Symptomatic VMA treatment options

In the past, many eye care professionals chose to “watch and wait” to see whether the condition would go away on its own, which may sometimes occur, or they performed surgery.

JETREA® (ocriplasmin) injection, for Intravitreal Injection, 1.25 mg/mL: A nonsurgical treatment option

JETREA is the first and only FDA-approved
nonsurgical treatment option for symptomatic VMA
.15

  • Intravitreal injection—or injection into the vitreous of the eye—is a common way to deliver medication for eye conditions15
  • Alternative to surgery – injection takes a couple of minutes to administer

While JETREA does not work in everyone, it has been shown to be effective in causing the pulling on the macula to release.12,15 Your eye care professional will typically know within the first 7 days if JETREA has been effective.12,15

Speak to your eye care professional to see if an intravitreal injection is right for you and what you can expect from the injection. The intravitreal injection procedure may have associated effects inside the injected eye, such as inflammation, bleeding, or increased pressure.15

JETREA has been known to be effective and safe in many patients.12,15,16

Surgical treatment option

If your condition worsens, your physician may recommend a surgery called vitrectomy, a procedure that manually releases the macula’s attachment to the vitreous.

What to expect after JETREA treatment

As with any treatment, there may be a potential for side effects. Common side effects may include flashes of light in your vision, blurred vision, sensitivity to light, floaters that appear in your line of vision, or eye pain.15

Side effects may vary from person to person. Remember to report any symptoms or discomfort to your eye care professional as soon as possible.

Your eye care
professional can provide
you with more information
about the results you may
experience from treatment
with JETREA.


JETREA is intended to help release the attachment that is affecting your vision and may help resolve your eye condition and symptoms.15

As with any treatment, there may be a potential for side effects. Most side effects from JETREA are not serious, appear within 1 week after injection, and resolve within 2 weeks.17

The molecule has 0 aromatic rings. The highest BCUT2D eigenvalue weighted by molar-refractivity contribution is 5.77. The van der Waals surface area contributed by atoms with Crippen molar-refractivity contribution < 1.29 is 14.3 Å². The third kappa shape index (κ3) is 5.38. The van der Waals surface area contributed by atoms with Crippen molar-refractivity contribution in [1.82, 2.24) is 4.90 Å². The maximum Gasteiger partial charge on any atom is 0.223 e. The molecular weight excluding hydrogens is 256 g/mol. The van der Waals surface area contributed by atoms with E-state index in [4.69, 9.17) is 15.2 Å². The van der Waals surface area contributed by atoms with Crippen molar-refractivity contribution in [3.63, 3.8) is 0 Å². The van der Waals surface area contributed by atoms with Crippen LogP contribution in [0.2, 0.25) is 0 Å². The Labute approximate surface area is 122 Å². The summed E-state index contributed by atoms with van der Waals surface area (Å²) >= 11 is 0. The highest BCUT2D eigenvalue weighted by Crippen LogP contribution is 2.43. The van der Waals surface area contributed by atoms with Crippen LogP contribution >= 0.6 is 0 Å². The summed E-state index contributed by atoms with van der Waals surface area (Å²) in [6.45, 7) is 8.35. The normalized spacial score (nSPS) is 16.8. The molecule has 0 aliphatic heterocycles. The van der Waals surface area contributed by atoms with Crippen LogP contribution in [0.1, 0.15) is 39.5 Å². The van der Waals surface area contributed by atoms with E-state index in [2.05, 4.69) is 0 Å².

Some side effects may include15:

  • Decreased vision
  • Blurred vision
  • Eye Redness
  • Flashes of light in your vision
  • Sensitivity to light
  • Floaters that appear in your line of vision
  • Eye pain

It is normal to experience such symptoms with an injection of this type. Therefore, do not drive or operate heavy machinery until visual impairment has stopped.

Side effects may vary from person to person. Remember to report any symptoms or discomfort to your eye care professionals as soon as possible.

Ask your eye care professional about whether JETREA is right for you.
Also learn if you may qualify for financial coverage for JETREA through the JETREA CARE® program.

Important Safety Information

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Indication

JETREA® (ocriplasmin) injection, for Intravitreal Injection, 1.25mg/mL is a proteolytic enzyme indicated for the treatment of symptomatic vitreomacular adhesion.

Important Safety Information
Warnings and Precautions
  • A decrease of ≥ 3 lines of best-corrected visual acuity (BCVA) was experienced by 5.6% of patients treated with JETREA and 3.2% of patients treated with vehicle in the controlled trials. The majority of these decreases in vision were due to progression of the condition with traction and many required surgical intervention. Patients should be monitored appropriately.
  • Intravitreal injections are associated with intraocular inflammation/infection, intraocular hemorrhage and increased intraocular pressure (IOP). Patients should be monitored and instructed to report any symptoms without delay. In the controlled trials, intraocular inflammation occurred in 7.1% of patients injected with JETREA vs 3.7% of patients injected with vehicle. Most of the post-injection intraocular inflammation events were mild and transient. If the contralateral eye requires treatment with JETREA, it is not recommended within 7 days of the initial injection in order to monitor the post-injection course in the injected eye.